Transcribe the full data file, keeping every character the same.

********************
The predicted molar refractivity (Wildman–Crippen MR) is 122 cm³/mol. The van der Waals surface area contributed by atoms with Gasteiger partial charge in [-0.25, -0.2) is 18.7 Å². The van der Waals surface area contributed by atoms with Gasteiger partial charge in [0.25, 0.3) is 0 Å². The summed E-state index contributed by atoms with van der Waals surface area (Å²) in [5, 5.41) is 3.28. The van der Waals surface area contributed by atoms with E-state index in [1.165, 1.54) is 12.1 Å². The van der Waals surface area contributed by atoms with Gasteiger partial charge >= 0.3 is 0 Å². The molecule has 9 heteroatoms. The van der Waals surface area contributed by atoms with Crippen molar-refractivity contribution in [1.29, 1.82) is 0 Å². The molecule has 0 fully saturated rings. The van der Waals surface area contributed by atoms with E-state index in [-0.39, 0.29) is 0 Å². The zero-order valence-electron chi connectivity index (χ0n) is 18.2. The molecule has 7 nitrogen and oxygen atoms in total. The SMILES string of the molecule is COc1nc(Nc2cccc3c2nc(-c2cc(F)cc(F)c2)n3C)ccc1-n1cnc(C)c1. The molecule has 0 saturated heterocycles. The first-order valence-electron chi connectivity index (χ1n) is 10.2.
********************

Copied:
The predicted molar refractivity (Wildman–Crippen MR) is 122 cm³/mol. The van der Waals surface area contributed by atoms with Gasteiger partial charge in [-0.25, -0.2) is 18.7 Å². The van der Waals surface area contributed by atoms with Gasteiger partial charge in [0.25, 0.3) is 0 Å². The summed E-state index contributed by atoms with van der Waals surface area (Å²) in [5, 5.41) is 3.28. The van der Waals surface area contributed by atoms with E-state index in [1.165, 1.54) is 12.1 Å². The van der Waals surface area contributed by atoms with Gasteiger partial charge >= 0.3 is 0 Å². The molecule has 9 heteroatoms. The van der Waals surface area contributed by atoms with Crippen molar-refractivity contribution in [1.29, 1.82) is 0 Å². The molecule has 0 fully saturated rings. The van der Waals surface area contributed by atoms with E-state index in [-0.39, 0.29) is 0 Å². The zero-order valence-electron chi connectivity index (χ0n) is 18.2. The molecule has 7 nitrogen and oxygen atoms in total. The SMILES string of the molecule is COc1nc(Nc2cccc3c2nc(-c2cc(F)cc(F)c2)n3C)ccc1-n1cnc(C)c1. The molecule has 0 saturated heterocycles. The first-order valence-electron chi connectivity index (χ1n) is 10.2.